In Latin American countries, similar findings have been reported. Vargas et al. [8] identified in a study carried out in Colombia that brickmakers, in addition to presenting TME due to inappropriate postures, lacked the use of safety equipment in their work activities. It´s also mentioned that disorders of the shoulder region are frequent problems both in the general population and in the workforce. Up to a third of women and a quarter of men complain of pain in the neck and shoulders every day or every other day. It is estimated that the prevalence of shoulder tendinitis in the general population is around 2%. In workers of both sexes of the United States, the prevalence of shoulder tendinitis has been calculated up to 8% in those exposed to very repetitive movements or of great strength with the hands [9].

In several studies, MSD have been associated with repetitive movement, excessive force, forced and or sustained postures, the transmission of vibrations or low temperatures [10-12]. Other studies indicate an association of carpal tunnel syndrome, bursitis, tenosynovitis, tendinosis, epicondylitis, epitrocleitis with activities where there are repeated movements, sustained overloads, vicious postures, vibrations or overexertion exercises [13]. According to the data provided by the Department of Ecology of the Municipality of Tonalá in [14], 336 brick factories have been inventoried (Ministry of the Environment for Sustainable Development, 2011). Which visualizes a high magnitude of the aforementioned labor and health phenomenon. The damage to health by ergonomic risk factors are diverse and depend on the type of activity performed improperly. It is important to adapt each activity of the brickmakers to their person, considering their height, build, weight, age and sex, in order to avoid musculoskeletal conditions, strains or sprains and others. Previous studies have identified causal relationships between highly repetitive work and musculoskeletal disorders of the neck and shoulder/shoulder, repetitive work involving continuous movements of the arms or hands, affects the neck/shoulder muscles and generates loads in the neck/shoulder area [15]. Finally, it has also been a document that there are ergonomic risk factors in the brickwork, related to physical wear and tear, because brick making is a strictly manual activity, from obtaining the raw material to obtaining the final product that is the brick [16] (Table 1).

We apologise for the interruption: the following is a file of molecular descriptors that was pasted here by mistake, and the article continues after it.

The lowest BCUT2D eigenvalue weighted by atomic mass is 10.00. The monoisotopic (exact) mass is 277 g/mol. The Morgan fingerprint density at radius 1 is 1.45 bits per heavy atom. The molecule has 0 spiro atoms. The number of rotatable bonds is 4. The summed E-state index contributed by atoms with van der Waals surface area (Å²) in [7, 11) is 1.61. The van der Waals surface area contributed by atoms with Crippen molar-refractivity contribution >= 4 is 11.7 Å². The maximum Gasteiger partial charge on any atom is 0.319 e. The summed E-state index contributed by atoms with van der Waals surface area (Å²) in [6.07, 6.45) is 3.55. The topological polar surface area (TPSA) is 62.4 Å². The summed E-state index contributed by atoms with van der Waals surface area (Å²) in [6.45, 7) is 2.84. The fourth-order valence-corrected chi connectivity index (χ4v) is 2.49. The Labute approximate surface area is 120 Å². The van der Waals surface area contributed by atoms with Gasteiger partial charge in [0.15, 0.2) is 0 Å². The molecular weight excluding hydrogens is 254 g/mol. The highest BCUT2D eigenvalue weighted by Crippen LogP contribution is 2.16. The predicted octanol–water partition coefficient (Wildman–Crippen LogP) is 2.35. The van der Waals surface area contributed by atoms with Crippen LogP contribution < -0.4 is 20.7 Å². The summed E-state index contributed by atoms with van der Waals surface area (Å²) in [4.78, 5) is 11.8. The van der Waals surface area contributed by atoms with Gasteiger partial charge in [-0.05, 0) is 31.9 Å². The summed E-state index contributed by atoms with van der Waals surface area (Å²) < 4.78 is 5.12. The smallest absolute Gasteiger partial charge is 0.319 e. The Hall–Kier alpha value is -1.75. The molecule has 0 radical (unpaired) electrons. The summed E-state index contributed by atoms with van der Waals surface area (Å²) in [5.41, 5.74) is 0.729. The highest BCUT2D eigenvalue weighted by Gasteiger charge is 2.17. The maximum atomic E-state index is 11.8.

Table 1:Ergonomic risks and health damage due to the work activity.


From the review of the main findings on health and musculoskeletal disorders in brick makers. The preventive measures proposed by Public Health, in the face of ergonomic risks in these work spaces, should be aimed at establishing greater comfort and safety in the workplace. Specifically, it is recommended that during the manufacture of bricks:

1. The machines are designed so that when they are used, they favor the acquisition of a good posture. It is necessary that they can be elaborated and conditioned according to the individual characteristics and the professional qualification of the workers. The design of the tools must adapt to the function for which they are required and to the natural posture of the human body.

2. There is a correct distribution of time in which repetitive activities are performed and there is an adequate management of body postures.

3. The personal characteristics of each worker are considered to assign tasks, that is to say, that are commensurate with their weight, height, age, sex and level of health.

4. The control of exposure to other factors of a physical nature, for example, to radiation, lighting, noise and temperature, is guaranteed.

It is also considered that short and repeated pauses are more effective; and that night work is, ergonomically speaking, the least recommended, because it affects the worker’s health and performance.


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© 2019 Imelda OM. This is an open access article distributed under the terms of the Creative Commons Attribution License , which permits unrestricted use, distribution, and build upon your work non-commercially.